Since Chinese researchers announced the first gene editing of a human embryo 2 years ago, many expected that similar work in the United States was inevitable. Last night, the MIT Technology Review broke the news that such experiments have happened. The research, led by embryologist Shoukhrat Mitalipov of Oregon Health and Science University in Portland, also reportedly sidestepped problems of incomplete and off-target editing that plagued previous attempts, though details could not be confirmed since the work is not yet published and Mitalipov has so far declined to comment.
If a peer-reviewed paper bears out the news story, “It’s one more step on the path to potential clinical application,” says bioethicist Jeffrey Kahn of Johns Hopkins University in Baltimore, Maryland, who served on a committee convened by the U.S. National Academy of Sciences (NAS) and the National Academy of Medicine in Washington, D.C., to address gene editing. The panel’s report earlier this year concluded that a clinical trial involving embryo editing would be ethically allowable under narrow circumstances.
The first published human embryo–editing work, in 2015, used nonviable embryos and targeted a gene mutated in the heritable blood disorder beta thalassemia. But it revealed major shortcomings in applying the increasingly popular CRISPR gene-editing technology. The few embryos that took up the change made by CRISPR were a patchwork of edited and unchanged cells, and they bore unintended edits outside the targeted gene.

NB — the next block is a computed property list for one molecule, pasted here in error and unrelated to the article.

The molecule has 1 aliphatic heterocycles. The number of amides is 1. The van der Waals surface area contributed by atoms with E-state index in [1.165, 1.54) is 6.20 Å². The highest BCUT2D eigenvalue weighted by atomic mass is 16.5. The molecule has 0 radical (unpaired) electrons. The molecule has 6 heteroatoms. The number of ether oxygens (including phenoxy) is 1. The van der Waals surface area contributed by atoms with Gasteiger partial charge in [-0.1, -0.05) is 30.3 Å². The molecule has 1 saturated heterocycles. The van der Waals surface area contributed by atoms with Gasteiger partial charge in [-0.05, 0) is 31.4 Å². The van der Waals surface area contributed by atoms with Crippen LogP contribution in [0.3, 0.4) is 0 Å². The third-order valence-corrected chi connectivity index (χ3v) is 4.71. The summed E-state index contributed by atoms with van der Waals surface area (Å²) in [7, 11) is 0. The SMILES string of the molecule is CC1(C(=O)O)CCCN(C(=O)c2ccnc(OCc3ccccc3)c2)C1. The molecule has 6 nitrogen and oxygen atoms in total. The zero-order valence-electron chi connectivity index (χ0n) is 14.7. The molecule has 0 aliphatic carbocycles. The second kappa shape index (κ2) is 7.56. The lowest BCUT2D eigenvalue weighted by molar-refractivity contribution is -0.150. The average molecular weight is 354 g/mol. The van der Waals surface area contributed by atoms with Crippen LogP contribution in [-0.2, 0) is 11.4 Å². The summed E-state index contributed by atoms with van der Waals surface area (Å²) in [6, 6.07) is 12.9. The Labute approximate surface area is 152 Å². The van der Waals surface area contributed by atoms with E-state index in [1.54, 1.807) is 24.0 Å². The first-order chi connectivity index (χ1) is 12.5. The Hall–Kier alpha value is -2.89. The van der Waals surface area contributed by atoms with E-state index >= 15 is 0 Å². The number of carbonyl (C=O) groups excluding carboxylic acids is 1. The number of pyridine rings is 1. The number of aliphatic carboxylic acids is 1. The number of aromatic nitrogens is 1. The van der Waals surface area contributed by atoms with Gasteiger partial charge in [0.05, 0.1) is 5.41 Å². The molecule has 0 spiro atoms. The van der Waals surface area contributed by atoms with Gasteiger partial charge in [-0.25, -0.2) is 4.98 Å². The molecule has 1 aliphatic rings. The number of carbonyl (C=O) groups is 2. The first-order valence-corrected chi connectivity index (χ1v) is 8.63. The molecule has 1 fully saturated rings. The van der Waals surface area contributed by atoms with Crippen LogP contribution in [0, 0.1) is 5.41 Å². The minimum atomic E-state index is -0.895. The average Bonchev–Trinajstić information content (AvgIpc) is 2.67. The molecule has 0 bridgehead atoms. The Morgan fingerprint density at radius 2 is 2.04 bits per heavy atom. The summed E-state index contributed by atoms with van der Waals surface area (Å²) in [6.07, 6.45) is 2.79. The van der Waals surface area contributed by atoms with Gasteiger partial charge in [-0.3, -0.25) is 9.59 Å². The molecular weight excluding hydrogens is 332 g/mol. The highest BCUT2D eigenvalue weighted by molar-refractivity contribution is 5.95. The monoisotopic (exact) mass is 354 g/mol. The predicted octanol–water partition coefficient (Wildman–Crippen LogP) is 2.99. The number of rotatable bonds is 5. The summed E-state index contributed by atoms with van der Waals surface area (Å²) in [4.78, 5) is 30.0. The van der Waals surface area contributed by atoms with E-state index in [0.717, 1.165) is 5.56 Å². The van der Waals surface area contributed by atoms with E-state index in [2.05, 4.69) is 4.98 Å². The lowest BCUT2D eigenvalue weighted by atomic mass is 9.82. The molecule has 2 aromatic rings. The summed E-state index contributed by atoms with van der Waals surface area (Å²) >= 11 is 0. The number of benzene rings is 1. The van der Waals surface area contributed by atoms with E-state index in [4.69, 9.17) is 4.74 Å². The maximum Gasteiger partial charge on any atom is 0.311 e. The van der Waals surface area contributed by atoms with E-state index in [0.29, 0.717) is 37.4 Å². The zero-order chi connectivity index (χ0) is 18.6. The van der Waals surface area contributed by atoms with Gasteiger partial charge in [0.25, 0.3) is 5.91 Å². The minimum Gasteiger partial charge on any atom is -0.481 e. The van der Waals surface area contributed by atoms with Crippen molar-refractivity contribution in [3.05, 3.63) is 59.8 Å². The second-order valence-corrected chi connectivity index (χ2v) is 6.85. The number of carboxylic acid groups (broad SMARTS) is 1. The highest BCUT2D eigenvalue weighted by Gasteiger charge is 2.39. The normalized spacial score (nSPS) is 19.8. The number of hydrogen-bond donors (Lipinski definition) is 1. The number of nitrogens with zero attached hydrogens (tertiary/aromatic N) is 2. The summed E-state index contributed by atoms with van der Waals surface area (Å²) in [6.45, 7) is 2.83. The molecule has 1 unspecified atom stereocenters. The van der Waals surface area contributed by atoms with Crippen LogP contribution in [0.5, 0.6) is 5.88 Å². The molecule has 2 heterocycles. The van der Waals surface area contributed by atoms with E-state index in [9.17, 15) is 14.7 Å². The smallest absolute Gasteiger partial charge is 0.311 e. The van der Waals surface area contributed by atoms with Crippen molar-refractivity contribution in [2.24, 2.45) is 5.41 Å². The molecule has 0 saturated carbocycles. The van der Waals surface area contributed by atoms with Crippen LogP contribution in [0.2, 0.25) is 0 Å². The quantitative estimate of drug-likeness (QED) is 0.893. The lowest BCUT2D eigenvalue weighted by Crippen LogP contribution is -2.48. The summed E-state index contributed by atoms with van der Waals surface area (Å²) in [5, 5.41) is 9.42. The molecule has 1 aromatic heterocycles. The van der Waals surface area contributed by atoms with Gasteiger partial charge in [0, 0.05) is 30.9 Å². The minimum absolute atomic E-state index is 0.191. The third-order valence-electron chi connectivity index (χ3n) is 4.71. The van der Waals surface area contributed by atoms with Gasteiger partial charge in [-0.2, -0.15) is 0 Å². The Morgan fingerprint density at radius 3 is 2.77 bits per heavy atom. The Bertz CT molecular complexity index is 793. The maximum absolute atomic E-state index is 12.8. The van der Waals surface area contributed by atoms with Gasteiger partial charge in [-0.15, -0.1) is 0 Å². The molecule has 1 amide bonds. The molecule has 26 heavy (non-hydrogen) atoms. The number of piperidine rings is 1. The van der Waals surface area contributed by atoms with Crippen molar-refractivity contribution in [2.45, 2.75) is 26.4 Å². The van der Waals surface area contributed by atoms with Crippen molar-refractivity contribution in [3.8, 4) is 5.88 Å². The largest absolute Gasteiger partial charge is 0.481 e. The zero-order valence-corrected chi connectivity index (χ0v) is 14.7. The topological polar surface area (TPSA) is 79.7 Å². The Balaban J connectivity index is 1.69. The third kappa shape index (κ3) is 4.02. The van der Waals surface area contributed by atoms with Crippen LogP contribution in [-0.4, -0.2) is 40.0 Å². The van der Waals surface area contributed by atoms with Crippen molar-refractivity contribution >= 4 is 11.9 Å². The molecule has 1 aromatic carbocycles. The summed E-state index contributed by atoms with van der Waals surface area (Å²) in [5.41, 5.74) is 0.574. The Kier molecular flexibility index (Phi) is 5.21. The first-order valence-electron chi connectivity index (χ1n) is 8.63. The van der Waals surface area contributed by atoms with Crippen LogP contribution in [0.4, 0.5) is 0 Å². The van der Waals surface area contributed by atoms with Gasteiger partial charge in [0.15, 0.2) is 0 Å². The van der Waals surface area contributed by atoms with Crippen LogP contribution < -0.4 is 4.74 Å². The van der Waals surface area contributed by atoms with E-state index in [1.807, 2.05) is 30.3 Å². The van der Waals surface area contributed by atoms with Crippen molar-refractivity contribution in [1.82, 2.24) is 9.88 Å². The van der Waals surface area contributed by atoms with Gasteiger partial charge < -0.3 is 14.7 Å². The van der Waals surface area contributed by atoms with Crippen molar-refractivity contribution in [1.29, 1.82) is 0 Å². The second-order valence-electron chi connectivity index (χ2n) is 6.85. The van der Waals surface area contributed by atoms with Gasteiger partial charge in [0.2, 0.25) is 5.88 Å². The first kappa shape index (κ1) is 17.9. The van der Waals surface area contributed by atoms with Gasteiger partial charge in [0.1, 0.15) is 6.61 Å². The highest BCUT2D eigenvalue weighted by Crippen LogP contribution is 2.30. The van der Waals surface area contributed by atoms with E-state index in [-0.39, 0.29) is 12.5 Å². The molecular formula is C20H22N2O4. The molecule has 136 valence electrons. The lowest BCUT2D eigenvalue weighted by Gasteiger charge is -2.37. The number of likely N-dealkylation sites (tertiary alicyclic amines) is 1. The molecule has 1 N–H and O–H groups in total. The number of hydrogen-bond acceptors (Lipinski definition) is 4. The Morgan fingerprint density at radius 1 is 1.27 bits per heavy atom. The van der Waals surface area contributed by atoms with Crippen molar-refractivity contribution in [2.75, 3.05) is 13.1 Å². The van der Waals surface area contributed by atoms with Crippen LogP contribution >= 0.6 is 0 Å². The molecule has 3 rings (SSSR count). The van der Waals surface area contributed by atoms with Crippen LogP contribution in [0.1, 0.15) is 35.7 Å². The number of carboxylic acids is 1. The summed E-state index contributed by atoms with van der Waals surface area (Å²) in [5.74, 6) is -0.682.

Another Chinese team, from Guangzhou Medical University, in March became the first to report repairing disease-causing mutations in viable embryos, but some still contained a patchy mix of edited cells—a phenomenon called mosaicism. In none of the Chinese efforts did the researchers go on to implant the manipulated embryos in women.
Sources familiar with the new work from Mitalipov’s group told the MIT Technology Review that they had produced tens of successfully edited embryos, and had avoided the issue of mosaicism by injecting eggs with CRISPR right as they were fertilized with donor sperm. The Guangzhou team injected its CRISPR system into single-celled human embryos—it’s not yet clear how much their timing differed from Mitalipov’s. (The new research presumably relied on nonfederal government funding, since Congress prohibits the use of taxpayer funds on research that destroys human embryos.)
Concerns about mosaicism and off-target effects after the published work by the Chinese teams led some to conclude that CRISPR wasn’t safe as a strategy for preventing a disease in a baby, much less adding some “enhancement.” But even with the apparent advance by the Oregon team, a U.S. clinical trial probably isn’t imminent. “It’s noteworthy that … they’ve been able to make some of these claims,” offers Michael Werner, executive director of the Alliance for Regenerative Medicine in Washington, D.C., who argued in a 2015 Nature commentary that ethical and safety issues should put germline editing research off limits. “It’s still a little premature to say that we’ve resolved all these safety issues now.”
The NAS report notes that many inherited diseases can be prevented by selecting healthy embryos for in vitro fertilization, and that embryo editing might only be justified if it presents the only option for a couple to have a healthy biological child. Congress has meanwhile prohibited the U.S. Food and Drug Administration from reviewing applications for clinical trials involving embryo editing.